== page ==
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The Executioner's Song (Arena Books) Paperback – 6 Jul 1989
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"His greatest work was his 1979 epic The Executioner's Song… a masterpiece of reportage, fiction and stylistic writing" (Observer)
"A deeply unsettling account of a particular ordeal that suggests larger questions: the moralities of power's ends and means, the character of revolutionary fanaticism and the indecipherable humanity that flickers within it...by turns evocative, wise and crisscrossed by fury" (New York Times Book Review)
"A great writer: in the utterly enthralling story of Gary Gilmore's life and crimes Norman Mailer takes one as deeply into the criminal mind as it is possible to get" (Alan Sillitoe)
If you were enthralled by Capote's In Cold Blood, read The Executioner's SongSee all Product description
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It's an examination of Gilmore's life, crimes and punishment. But more than this, Mailer's account encompasses the stories of all the players: Gilmore's family, friends, his girlfriends, the lawyers, judges, the media and the victims and their families.
What struck me, is that, apart from the authors depiction of those victims, in the media frenzy that follows Gilmore's arrest, trial and the drawn out road to his execution, there is almost no mention made of them. It's all about Gilmore.
I got a sense of his nihilism, self absorption, lack of empathy and, what seems to me, feigned inner turmoil.
This extends to his girlfriend; her overriding obsession with him that eclipses entirely her role as a mother of young children; their correspondence, Gilmore's poetry, the various interviews and the adolescent suicide pacts.
The focus shifts to his demand for his death sentence to be carried out which polarises opinions and galvanises civil and legal activists. It also provides a fantastic stage for Gilmore and his girlfriend and they certainly knew how to play an audience. The media willingly provided that stage and everyone seems to be in it to see how much they can make!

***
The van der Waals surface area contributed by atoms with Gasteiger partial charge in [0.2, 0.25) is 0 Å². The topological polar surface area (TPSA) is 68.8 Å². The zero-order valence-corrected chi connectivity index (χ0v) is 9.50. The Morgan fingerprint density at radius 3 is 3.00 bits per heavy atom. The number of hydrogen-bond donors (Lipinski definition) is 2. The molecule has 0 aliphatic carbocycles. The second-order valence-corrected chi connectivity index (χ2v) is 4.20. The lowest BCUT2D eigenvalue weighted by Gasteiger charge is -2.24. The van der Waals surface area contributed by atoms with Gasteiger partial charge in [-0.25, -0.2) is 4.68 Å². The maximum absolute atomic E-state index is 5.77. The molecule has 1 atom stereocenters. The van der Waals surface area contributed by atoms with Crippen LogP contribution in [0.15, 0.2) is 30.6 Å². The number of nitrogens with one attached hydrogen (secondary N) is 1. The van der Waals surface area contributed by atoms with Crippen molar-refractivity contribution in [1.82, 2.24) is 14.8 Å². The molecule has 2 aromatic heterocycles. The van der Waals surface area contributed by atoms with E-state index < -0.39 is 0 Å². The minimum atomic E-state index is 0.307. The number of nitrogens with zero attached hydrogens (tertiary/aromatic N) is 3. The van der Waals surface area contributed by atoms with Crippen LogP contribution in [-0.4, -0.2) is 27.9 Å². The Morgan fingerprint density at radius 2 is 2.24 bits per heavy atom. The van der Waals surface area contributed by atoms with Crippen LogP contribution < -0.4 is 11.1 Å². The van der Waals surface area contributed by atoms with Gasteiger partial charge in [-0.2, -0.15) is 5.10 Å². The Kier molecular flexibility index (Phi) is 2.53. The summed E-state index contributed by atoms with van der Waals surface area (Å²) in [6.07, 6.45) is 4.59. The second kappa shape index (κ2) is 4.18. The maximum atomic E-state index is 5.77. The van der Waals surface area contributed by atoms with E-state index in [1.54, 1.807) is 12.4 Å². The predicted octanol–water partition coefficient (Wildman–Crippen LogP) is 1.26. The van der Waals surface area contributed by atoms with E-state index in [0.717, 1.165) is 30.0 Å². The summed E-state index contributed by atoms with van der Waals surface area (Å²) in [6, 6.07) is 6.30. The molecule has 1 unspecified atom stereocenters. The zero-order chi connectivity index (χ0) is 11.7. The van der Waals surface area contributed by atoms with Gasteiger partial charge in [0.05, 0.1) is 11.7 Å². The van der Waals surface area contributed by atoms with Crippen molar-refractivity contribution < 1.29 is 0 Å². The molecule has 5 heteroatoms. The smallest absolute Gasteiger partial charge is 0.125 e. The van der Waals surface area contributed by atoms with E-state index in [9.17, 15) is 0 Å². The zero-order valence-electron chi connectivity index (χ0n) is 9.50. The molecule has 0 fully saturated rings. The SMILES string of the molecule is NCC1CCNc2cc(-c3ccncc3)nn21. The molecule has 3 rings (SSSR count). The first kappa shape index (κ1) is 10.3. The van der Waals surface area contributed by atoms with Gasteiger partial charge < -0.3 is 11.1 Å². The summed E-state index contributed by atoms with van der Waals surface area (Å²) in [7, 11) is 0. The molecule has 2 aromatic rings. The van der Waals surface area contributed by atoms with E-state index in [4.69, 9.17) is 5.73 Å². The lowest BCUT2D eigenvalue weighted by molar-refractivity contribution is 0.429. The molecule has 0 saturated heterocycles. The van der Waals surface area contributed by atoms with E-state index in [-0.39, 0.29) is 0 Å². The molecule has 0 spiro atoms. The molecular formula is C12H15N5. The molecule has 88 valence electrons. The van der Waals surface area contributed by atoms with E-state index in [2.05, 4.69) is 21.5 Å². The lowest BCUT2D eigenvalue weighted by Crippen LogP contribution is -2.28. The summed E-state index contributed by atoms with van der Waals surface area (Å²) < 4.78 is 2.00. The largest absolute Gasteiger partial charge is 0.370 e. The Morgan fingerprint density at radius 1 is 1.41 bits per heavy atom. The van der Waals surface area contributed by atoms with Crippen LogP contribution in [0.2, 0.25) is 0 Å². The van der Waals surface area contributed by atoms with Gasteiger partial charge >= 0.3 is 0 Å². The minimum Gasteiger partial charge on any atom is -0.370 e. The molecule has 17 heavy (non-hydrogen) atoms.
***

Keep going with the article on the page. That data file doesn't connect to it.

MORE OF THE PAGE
This may seem like a very cynical interpretation and I am sure other readers will have many differing reactions to this story because Mailer himself isn't making any judgements. He gives you the whole enterprise, through interviews, transcripts, and letters. Then leaves the reader to make of it what they will.
I don't think I now have any clearer views on the death penalty or any insights into what makes a criminal like Gilmore.
The more I read, the less sympathy I felt for any of the people involved in the events. I kept waiting for Gilmore to say sorry for taking the lives of two innocent victims for no reason. To give a convincing account. It never happened of course.
So, to conclude, a comprehensive, masterful account; well worth the effort whatever your feelings about the subject matter. A good, unbiased, thorough tour of the underbelly of criminality and the justice system in America focused through the polarising lens of the Gary Gilmore farce. And his execution? Although I have strong reservations about this practice, in this instance: no great loss.
Good kindle copy.
Mailer handles the material in journalistic style and if he makes judgements then it is perhaps in his selection of material rather than in any comments of his own.
Though long, it is an interesting read and case history.
My only warnings are.....it's very long and unnecessarily so in my opinion. It simply does not need the mini biographies of some of the supporting cast.
The other warning.....don't be put off by the scant reference to the victims of the murders. It annoyed me until I realized the focus of the book is on Dalmer and to mention the victims in detail would be a whole different book.
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